$\int_{S}\Gamma\nabla\phi\cdot{\rm{d\vec S}} = \sum_{faces}\Gamma _f \nabla \phi _f \cdot{\rm{\vec S_f}}$

where

• S denotes the surface area of the control volume
• $S_f$ denotes the area of a face for the control volume

As usual, the subscript f refers to a given face. The figure below describes the terminology used in the framework of a general non-orthogonal control volume

A general non-orthogonal control volume

If $\vec r_{P}$ and $\vec r_{N}$ are position vector of centroids of cells P and N respectively. Then, we define

$\overrightarrow{d_{PN}}= \vec r_{N} - \vec r_{P}$

We wish to approaximate the diffusive flux $D_f = \Gamma _f \nabla \phi _f \cdot{\rm{\vec S_f}}$ at the face.

### Approach 1

A first approach is to use a simple expression for estimating the gradient of a scalar normal to the face.

$D_f = \Gamma _f \nabla \phi _f \cdot \vec S_f = \Gamma _f \left[ {\left( {\phi _N - \phi _P } \right)\left| {{{\vec S_f} \over {\overrightarrow{d_{PN}}}}} \right|} \right]$

where $\Gamma _f$ is a suitable face average.

This approach is not very good when the non-orthogonality of the faces increases. If this is the case, it is advisable to use one of the following approaches.

### Approach 2

We define the vector

$\vec \alpha {\rm{ = }}\frac{{{\rm{\vec {S_f}}}}}{{{\rm{\vec S_f}} \cdot {\overrightarrow{d_{PN}}}}}$

giving us the expression:

$D_f = \Gamma _f \nabla \phi _f \cdot{\rm{\vec S_f = }}\Gamma _{\rm{f}} \left[ {\left( {\phi _N - \phi _P } \right)\vec \alpha \cdot {\rm{\vec S_f + }}\bar \nabla \phi_f \cdot {\rm{\vec S_f - }}\left( {\bar \nabla \phi_f \cdot {\overrightarrow{d_{PN}}}} \right)\vec \alpha \cdot {\rm{\vec S_f}}} \right]$

where $\bar \nabla \phi _f$ and $\Gamma _f$ are suitable face averages.

### Orthogonal correction approaches

In non-orthogonal grids, the gradient direction that will yield an expression involving the values at the neighboring control volumes will have to be along the line joining the centroids of the two control volumes. If this direction has a unit vector denoted by $\vec e$ then, by definition

$\vec e {\rm{ = }} \frac{{{\rm{\overrightarrow{d_{PN}}}}}} {\left| {\overrightarrow{d_{PN}}} \right|}$

then the gradient in the direction of $\vec e$ can be written as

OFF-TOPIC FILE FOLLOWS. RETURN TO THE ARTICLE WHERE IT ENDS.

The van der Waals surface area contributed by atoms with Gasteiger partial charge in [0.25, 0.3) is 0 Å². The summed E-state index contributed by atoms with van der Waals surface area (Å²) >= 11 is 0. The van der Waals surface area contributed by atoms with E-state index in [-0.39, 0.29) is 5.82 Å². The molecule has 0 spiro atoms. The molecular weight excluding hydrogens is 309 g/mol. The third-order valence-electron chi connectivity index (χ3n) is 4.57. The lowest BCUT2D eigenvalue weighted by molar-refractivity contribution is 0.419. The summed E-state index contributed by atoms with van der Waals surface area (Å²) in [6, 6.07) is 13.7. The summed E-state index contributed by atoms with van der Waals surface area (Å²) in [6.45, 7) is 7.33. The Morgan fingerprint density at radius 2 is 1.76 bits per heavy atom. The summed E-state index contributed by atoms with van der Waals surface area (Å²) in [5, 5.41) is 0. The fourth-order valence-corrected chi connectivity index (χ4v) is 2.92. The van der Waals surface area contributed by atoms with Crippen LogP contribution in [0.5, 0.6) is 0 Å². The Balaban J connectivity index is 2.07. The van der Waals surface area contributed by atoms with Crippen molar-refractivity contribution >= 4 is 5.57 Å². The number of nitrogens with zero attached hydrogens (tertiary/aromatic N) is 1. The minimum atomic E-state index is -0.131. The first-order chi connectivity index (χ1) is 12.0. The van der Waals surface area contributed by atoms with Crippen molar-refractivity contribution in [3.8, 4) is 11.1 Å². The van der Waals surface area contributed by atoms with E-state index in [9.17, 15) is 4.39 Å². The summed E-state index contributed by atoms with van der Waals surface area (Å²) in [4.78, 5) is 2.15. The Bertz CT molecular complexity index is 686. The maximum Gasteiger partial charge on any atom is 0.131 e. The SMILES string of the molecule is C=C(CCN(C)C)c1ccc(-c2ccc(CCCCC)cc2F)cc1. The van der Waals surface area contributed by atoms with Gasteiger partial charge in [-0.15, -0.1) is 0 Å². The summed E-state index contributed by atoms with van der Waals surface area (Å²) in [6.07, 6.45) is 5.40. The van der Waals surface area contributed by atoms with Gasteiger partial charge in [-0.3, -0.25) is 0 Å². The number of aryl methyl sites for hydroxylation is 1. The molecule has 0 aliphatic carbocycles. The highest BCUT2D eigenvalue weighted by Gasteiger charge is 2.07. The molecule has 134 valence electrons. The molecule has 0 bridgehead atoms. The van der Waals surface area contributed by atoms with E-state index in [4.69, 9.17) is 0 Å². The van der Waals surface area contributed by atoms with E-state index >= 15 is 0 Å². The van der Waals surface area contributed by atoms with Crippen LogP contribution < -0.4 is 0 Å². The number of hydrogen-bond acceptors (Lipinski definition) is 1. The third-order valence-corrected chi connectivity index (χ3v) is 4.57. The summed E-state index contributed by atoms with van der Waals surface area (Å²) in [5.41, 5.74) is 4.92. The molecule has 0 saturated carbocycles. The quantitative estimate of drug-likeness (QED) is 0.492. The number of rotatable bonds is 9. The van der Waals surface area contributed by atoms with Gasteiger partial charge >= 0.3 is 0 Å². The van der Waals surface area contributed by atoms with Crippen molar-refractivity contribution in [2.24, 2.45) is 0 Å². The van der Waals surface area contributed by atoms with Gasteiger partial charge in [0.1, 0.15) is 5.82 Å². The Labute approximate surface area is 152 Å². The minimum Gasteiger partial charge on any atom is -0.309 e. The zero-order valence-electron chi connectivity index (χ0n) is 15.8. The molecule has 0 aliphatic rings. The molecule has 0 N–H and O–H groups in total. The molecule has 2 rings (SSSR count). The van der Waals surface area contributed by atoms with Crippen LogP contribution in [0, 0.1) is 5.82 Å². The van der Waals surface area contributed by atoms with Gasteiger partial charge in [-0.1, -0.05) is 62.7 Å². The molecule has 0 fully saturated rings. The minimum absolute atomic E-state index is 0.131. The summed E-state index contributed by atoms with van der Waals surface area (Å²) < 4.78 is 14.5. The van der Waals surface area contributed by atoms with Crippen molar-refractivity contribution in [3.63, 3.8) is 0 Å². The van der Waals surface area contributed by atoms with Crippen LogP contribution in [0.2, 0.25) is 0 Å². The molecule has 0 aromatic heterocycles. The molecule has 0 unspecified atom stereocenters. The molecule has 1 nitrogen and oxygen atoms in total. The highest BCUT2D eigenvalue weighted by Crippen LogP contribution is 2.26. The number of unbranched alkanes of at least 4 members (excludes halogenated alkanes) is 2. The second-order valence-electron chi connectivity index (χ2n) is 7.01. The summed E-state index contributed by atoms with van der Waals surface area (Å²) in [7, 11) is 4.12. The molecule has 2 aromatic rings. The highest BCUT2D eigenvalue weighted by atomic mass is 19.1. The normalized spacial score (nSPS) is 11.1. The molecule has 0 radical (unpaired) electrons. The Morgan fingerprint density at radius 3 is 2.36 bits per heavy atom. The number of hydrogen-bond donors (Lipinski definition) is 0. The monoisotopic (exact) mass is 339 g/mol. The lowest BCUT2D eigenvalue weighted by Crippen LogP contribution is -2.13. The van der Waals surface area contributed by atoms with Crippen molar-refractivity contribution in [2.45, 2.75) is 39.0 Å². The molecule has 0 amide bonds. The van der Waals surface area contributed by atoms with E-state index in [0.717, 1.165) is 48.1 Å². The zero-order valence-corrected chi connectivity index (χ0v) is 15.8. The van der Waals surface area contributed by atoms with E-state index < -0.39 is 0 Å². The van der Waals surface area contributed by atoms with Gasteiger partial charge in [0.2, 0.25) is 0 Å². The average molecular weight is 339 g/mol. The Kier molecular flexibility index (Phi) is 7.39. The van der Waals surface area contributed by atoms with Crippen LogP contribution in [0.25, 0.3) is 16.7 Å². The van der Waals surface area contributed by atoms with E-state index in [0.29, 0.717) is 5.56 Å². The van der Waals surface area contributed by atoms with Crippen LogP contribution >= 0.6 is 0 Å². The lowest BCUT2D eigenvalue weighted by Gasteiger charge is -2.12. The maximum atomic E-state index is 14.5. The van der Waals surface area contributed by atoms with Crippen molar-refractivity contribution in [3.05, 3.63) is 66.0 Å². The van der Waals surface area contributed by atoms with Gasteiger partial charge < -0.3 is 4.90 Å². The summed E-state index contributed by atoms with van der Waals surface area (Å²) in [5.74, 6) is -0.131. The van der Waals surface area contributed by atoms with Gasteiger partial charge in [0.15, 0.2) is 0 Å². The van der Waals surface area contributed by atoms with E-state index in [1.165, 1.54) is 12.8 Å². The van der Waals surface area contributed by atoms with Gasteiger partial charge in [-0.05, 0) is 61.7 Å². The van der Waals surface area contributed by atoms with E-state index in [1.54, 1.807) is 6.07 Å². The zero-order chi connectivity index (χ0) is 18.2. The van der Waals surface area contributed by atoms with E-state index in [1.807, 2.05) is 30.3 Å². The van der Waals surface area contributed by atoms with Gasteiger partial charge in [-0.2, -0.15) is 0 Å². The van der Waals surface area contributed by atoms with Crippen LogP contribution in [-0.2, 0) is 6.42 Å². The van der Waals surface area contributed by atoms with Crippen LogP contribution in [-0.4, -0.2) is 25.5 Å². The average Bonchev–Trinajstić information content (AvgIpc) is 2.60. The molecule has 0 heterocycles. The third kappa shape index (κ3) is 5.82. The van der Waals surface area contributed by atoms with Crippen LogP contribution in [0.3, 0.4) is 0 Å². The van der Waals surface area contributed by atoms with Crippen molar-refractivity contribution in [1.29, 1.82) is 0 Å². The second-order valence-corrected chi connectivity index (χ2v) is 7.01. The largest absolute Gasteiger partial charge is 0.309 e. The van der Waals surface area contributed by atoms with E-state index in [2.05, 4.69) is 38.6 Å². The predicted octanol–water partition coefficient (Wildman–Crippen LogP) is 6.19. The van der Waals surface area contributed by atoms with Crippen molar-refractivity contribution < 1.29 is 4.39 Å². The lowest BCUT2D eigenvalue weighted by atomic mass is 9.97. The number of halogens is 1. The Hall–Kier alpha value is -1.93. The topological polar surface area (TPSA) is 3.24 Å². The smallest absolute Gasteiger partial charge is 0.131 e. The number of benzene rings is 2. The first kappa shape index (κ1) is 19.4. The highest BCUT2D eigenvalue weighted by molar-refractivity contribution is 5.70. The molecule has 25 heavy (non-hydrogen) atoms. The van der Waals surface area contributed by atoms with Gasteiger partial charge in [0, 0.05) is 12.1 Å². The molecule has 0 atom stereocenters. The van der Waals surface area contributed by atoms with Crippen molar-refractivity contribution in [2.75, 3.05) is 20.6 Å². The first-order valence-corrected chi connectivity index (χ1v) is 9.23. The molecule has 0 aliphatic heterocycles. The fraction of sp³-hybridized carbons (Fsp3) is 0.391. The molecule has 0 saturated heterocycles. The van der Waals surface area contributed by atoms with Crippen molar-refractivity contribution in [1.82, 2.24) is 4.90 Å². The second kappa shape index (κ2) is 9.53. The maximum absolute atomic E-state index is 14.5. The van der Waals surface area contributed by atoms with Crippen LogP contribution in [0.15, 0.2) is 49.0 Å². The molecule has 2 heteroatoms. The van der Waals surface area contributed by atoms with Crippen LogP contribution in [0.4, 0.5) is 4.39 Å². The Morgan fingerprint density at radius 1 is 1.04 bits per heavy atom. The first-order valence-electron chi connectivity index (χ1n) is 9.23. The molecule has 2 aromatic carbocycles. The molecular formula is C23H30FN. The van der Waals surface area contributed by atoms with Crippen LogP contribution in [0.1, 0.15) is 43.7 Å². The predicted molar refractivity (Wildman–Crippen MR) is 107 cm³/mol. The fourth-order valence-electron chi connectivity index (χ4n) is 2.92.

$\nabla \phi _f \cdot \vec e = \frac {\partial \phi_f} {\partial e} = \frac { \phi_N - \phi_P} {\left| {\overrightarrow{d_{PN}}} \right|}$

If the surface vector $\vec {S_f}$ is written as the summation of two vectors $\vec {E}$ and $\vec {T}$

$\vec {S_f} = \vec {E} + \vec {T}$

where $\vec {E}$ is in the direction joining the centroids of the two control volumes, we will then be able to express the diffusive flux in terms of the neighboring control volumes plus an additional correction. This is done as follows

$\nabla \phi_f \cdot \vec {S_f} = \nabla \phi_f \cdot \vec {E} + \nabla \phi_f \cdot \vec {T}$
$\nabla \phi_f \cdot \vec {S_f} = E \nabla \phi_f \cdot \vec {e} + \nabla \phi_f \cdot \vec {T}$ .... (where E is the magnitude of $\vec E$

At the outset, one obtains

$\nabla \phi_f \cdot \vec {S_f} = E \frac { \phi_N - \phi_P} {\left| {\overrightarrow{d_{PN}}} \right|} + \nabla \phi_f \cdot \vec {T}$

The first term in the above equation can be thought of as the orthogonal contribution to the diffusive flux, while the second term represents the non-orthogonal effects. At this point, the vector $\vec {T}$ has not been defined yet. There are three main methods to define this vector.

#### Minimum correction

In the minimum correction approach, the vectors are defined as

$\vec E = (\vec e \cdot \vec S_f)\cdot \vec e = S_f \cos\theta \vec e$
$\vec T = \vec S - \vec E= S_f (\vec n - \cos\theta \vec e)$

Minimum Correction Approach

#### Orthogonal correction

In the orthogonal correction approach, the vectors are defined as

$\vec E = S_f \vec e$
$\vec T = \vec S - \vec E = S_f (\vec n - \vec e)$

Orthogonal Correction Approach

#### Over relaxed correction

Finally, in the over relaxed approach, we define

$\vec E = \frac {\vec S_f \cdot \vec S_f}{\vec S_f \cdot \vec e} \vec e = \frac {S_f}{\cos \theta} \vec e$
$\vec T = \vec S - \vec E = S_f (\vec n - \frac{1}{\cos \theta} \vec e)$

Over Relaxed Correction Approach

## References

1. Ferziger, J.H. and Peric, M. (2001), Computational Methods for Fluid Dynamics, ISBN 3540420746, 3rd Rev. Ed., Springer-Verlag, Berlin..
2. Hrvoje, Jasak (1996), "Error Analysis and Estimation for the Finite Volume Method with Applications to Fluid Flows", PhD Thesis, Imperial College, University of London (download).
3. Darwish, Marwan (2003), "CFD Course Notes", Notes, American University of Beirut.
4. Saad, Tony (2005), "Implementation of a Finite Volume Unstructured CFD Solver Using Cluster Based Parallel Computing", Thesis, American University of Beirut.